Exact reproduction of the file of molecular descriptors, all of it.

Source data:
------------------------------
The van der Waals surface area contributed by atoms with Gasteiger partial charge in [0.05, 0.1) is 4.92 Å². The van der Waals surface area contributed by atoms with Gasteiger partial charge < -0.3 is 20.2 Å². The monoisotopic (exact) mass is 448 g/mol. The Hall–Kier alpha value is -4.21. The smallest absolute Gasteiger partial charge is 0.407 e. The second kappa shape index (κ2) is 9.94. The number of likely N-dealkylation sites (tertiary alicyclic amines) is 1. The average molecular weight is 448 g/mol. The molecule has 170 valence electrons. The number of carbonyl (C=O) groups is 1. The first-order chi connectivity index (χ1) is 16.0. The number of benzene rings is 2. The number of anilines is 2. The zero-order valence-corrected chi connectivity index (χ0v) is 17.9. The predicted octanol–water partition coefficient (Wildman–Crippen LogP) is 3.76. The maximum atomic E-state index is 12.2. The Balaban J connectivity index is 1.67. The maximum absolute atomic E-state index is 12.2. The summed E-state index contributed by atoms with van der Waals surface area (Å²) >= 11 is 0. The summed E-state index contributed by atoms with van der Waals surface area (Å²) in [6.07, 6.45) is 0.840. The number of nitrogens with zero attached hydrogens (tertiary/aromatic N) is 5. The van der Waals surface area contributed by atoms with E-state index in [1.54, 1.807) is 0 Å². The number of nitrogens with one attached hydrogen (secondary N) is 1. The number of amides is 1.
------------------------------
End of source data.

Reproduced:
The van der Waals surface area contributed by atoms with Gasteiger partial charge in [0.05, 0.1) is 4.92 Å². The van der Waals surface area contributed by atoms with Gasteiger partial charge < -0.3 is 20.2 Å². The monoisotopic (exact) mass is 448 g/mol. The Hall–Kier alpha value is -4.21. The smallest absolute Gasteiger partial charge is 0.407 e. The second kappa shape index (κ2) is 9.94. The number of likely N-dealkylation sites (tertiary alicyclic amines) is 1. The average molecular weight is 448 g/mol. The molecule has 170 valence electrons. The number of carbonyl (C=O) groups is 1. The first-order chi connectivity index (χ1) is 16.0. The number of benzene rings is 2. The number of anilines is 2. The zero-order valence-corrected chi connectivity index (χ0v) is 17.9. The predicted octanol–water partition coefficient (Wildman–Crippen LogP) is 3.76. The maximum atomic E-state index is 12.2. The Balaban J connectivity index is 1.67. The maximum absolute atomic E-state index is 12.2. The summed E-state index contributed by atoms with van der Waals surface area (Å²) >= 11 is 0. The summed E-state index contributed by atoms with van der Waals surface area (Å²) in [6.07, 6.45) is 0.840. The number of nitrogens with zero attached hydrogens (tertiary/aromatic N) is 5. The van der Waals surface area contributed by atoms with E-state index in [1.54, 1.807) is 0 Å². The number of nitrogens with one attached hydrogen (secondary N) is 1. The number of amides is 1.